Facts and Information on Coral

Frequently Asked Questions

What is coral?

Corals are living animals made up of tiny polyps that combine by the thousands into colonies to form coral reefs. A single reef can have hundreds of different colonies of corals. Called the Rainforests of the Sea, coral reefs are the most biodiverse ecosystem in our ocean. They comprise less than 2% of the ocean floor but are home to 25% of all marine life, providing a habitat for thousands of species and food for 500 million people around the world. Coral reefs offer natural coastal protection in areas frequently impacted by hurricanes and tropical storms; and serve as an important source for new medicinal remedies, with many drugs now being developed as possible cures for cancer, arthritis, human bacterial infections, viruses, and other diseases.

Why is coral dying?

Corals are in dying in our oceans at a fast rate due to several factors. Climate change and warmer temperatures cause coral bleaching. Pollutants like garbage, plastic and agricultural run-offs dump toxins into our oceans that kill reefs. Urban development ruins natural habitats and marine nurseries important for the ecosystem. Destructive fishing techniques and overfishing depletes the natural lifecycle and marine community balance of the reef.  Stressed coral can be susceptible to coral disease as well.

While easily damaged, corals are difficult to regrow. Corals grow at a very slow clip at just a ¼-inch to 1-inch per year. And coral communities typically take at least 15 to 25 years to recover from mass mortality events such as destructive cyclones and mass bleaching events. Roughly 50% of the world’s corals have been lost in the last 30 years.

What is coral bleaching?

Coral bleaching is a global crisis that is caused when a coral gets sick from warm temperature changes by more than 1-2 degrees Celsius. The coral becomes stressed in the warmer water and will expel the algae (zooxanthellae) living in their tissues causing the coral to lose all of its vibrant color and turn completely white. The algae is crucial for the health of the coral and provides up to 90% of the coral's energy. Without it, the coral will begin to starve and eventually die.

Why is it important to save coral reefs?

Here are a few reasons why coral reefs have a huge impact on our planet:

  • BIODIVERSITY: Coral reefs are the most diverse ecosystems and home to a quarter of all marine species on the planet. Scientists estimate that there may be up to 8 million undiscovered species of organisms living in and around reefs.
  • FOOD SOURCE: Coral provides a food source for more than 500 million people. Coral reefs provide spawning grounds for fishes and areas for the development of juveniles before they migrate to the open sea. Many species of fish, which we eat, will significantly lower in numbers without coral reef habitats.
  • INCOME: Coral reefs provide a livelihood for millions of individuals and goods and services worth an estimated $375 billion each year.  The United Nations estimates the value of coral reefs to be more than $1 trillion globally.
  • PROTECTION: Coral reefs protect coastlines from erosion and the damaging effects of high impact waves during tropical storms, hurricanes and tsunamis.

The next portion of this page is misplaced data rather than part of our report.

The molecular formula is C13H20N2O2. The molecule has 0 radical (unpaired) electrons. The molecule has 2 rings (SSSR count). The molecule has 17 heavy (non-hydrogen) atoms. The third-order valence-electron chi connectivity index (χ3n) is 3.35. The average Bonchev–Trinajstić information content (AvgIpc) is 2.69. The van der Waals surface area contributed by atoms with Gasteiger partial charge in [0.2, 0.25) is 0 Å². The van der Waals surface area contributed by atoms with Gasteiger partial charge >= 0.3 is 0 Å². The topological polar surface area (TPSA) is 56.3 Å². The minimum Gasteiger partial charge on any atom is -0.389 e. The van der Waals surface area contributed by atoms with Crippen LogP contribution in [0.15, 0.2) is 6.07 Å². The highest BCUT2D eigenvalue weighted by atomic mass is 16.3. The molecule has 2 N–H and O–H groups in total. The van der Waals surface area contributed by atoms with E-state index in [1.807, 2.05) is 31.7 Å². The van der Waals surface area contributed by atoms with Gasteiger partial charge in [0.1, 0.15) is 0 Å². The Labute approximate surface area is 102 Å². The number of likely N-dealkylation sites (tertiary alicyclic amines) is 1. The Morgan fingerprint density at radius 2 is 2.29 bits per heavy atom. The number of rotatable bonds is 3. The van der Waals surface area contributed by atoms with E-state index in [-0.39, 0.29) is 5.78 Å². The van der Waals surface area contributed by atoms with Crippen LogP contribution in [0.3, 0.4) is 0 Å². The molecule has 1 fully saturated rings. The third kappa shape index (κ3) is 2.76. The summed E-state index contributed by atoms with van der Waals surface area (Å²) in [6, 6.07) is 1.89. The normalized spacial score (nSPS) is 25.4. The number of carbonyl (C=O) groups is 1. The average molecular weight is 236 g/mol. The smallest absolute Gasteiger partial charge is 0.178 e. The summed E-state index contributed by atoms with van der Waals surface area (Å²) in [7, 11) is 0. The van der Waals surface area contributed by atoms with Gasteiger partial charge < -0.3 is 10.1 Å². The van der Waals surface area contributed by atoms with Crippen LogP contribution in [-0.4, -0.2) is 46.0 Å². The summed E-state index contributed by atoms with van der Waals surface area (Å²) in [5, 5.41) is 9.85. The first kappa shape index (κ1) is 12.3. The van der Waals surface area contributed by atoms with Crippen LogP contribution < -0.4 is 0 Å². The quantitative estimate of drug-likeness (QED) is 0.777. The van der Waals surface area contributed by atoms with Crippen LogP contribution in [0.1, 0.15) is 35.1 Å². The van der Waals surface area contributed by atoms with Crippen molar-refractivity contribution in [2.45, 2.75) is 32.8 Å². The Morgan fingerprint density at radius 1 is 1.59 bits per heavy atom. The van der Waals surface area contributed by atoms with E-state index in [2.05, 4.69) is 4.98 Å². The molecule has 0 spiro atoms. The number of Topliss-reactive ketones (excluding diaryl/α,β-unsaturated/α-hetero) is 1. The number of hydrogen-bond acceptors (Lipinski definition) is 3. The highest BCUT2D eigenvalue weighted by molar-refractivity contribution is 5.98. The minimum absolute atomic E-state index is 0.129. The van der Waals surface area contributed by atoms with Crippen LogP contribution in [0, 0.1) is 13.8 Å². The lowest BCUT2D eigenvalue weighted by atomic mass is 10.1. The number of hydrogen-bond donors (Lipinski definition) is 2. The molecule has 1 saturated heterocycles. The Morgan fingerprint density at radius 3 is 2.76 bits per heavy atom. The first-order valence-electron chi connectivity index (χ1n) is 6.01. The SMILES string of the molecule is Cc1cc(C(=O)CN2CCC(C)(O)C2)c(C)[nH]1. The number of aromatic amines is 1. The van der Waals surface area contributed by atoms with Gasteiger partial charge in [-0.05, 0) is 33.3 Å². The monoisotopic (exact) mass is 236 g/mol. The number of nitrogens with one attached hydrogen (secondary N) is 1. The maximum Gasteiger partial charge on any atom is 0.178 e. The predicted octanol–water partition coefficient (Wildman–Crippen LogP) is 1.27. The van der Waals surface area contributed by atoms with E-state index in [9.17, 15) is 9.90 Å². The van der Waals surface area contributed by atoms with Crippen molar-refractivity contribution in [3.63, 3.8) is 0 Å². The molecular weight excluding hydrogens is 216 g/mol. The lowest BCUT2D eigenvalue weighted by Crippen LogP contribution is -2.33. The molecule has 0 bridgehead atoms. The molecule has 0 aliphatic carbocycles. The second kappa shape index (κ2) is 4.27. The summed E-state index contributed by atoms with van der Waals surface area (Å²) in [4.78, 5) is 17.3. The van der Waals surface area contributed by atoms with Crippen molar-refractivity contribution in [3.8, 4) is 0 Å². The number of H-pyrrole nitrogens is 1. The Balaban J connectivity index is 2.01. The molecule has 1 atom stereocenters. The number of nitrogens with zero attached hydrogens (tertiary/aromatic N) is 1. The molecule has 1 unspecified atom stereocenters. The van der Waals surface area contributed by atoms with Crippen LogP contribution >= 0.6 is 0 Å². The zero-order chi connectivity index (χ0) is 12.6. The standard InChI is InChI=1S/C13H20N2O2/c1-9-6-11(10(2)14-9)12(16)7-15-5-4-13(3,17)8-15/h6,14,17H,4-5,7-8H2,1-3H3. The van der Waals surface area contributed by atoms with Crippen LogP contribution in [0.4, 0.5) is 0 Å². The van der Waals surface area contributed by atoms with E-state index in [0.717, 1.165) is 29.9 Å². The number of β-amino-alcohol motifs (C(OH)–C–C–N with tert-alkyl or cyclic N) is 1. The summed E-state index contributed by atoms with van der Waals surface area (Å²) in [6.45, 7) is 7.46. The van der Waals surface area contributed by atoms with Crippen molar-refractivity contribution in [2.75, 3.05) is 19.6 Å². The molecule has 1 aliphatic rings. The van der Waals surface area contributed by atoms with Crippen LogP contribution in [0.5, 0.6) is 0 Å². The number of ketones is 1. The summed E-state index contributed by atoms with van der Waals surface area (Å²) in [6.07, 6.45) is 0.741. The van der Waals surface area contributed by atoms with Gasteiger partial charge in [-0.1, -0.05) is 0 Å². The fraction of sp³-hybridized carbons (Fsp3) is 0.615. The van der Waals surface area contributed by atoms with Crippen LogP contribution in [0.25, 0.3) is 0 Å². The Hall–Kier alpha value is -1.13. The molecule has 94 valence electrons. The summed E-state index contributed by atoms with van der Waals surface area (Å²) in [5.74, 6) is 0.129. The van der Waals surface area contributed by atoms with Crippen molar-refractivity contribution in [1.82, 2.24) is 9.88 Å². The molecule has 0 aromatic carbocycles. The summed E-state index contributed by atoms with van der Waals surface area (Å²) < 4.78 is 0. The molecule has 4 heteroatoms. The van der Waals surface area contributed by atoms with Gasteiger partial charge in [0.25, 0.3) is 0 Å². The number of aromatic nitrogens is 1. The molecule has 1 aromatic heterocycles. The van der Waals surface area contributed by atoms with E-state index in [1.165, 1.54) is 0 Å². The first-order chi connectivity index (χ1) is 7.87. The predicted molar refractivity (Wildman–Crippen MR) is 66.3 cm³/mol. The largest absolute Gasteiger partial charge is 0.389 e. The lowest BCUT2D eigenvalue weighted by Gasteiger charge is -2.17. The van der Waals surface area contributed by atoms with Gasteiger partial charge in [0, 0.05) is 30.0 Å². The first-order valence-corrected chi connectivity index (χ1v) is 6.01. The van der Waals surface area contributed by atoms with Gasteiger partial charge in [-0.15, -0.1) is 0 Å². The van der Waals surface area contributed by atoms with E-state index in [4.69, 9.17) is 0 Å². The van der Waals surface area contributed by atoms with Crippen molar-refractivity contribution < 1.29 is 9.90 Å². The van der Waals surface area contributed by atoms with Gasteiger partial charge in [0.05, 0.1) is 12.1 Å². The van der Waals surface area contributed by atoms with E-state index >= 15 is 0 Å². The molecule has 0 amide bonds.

• MEDICINE: Coral reef organisms are used in the treatment of diseases such as cancer, arthritis, human bacterial infections, viruses, and more. Long coral skeleton also serve for human bone grafts due to its close similarity to our bones nature.


University researchers have been identifying heat resilient Super Corals, breeding them and introducing them into the ocean to stop the decline of the coral reef ecosystem. Researchers are creating Super Corals to cope with hotter and longer heat waves to stop the decline of the coral reef ecosystem.

How do we support Super Coral and save our coral reefs?

Everyone can help save our coral reefs by raising awareness on social media, promoting efforts to rebuild our coral reefs, changing our destructive habits and donating to Super Coral research. In a bid to stop coral bleaching, MSC Foundation is partnering with universities, marine biologists, environmentalists and the Bahamian government to research and develop Super Corals including the relocation of 400 corals and plans for a coral nursery at the Ocean Cay MSC Marine Reserve, MSC’s new eco-friendly private island in The Bahamas. Join the challenge to support Super Coral #SuperCoralPlay



Coral gardening is where small fragments of corals are grown in either land based nurseries of specialized structures in the sea. These nurseries provide ideal conditions for corals to grow rapidly. Once they reach a certain size the coral can be harvested. In Ocean Cay MSC Marine Reserve, some of the harvested corals are left in the nursery to grow more coral, whilst the remainder is placed back into the ocean using a variety of techniques designed to best suit the local seascape.

Climate Resilient Coral

Reefs are damaged across the world. Planting Super Coral that can withstand hotter water without bleaching is the goal. This is why research and finding these resilient corals are so important. Scientists are identifying corals with the strongest genotype which are able to withstand predicted environmental stress such as elevated temperatures and using this knowledge to increase the biomass of tolerant corals back onto the reef.

Super Coral


There are many different species and genotypes of coral that can be called Super Coral. Further research aims at understanding how they may function as a productive reef, producing a second-generation of sturdier corals that can eventually spawn, releasing their offspring into the water to create new colonies of heat-resistant Super Coral as far as the tide will carry them.

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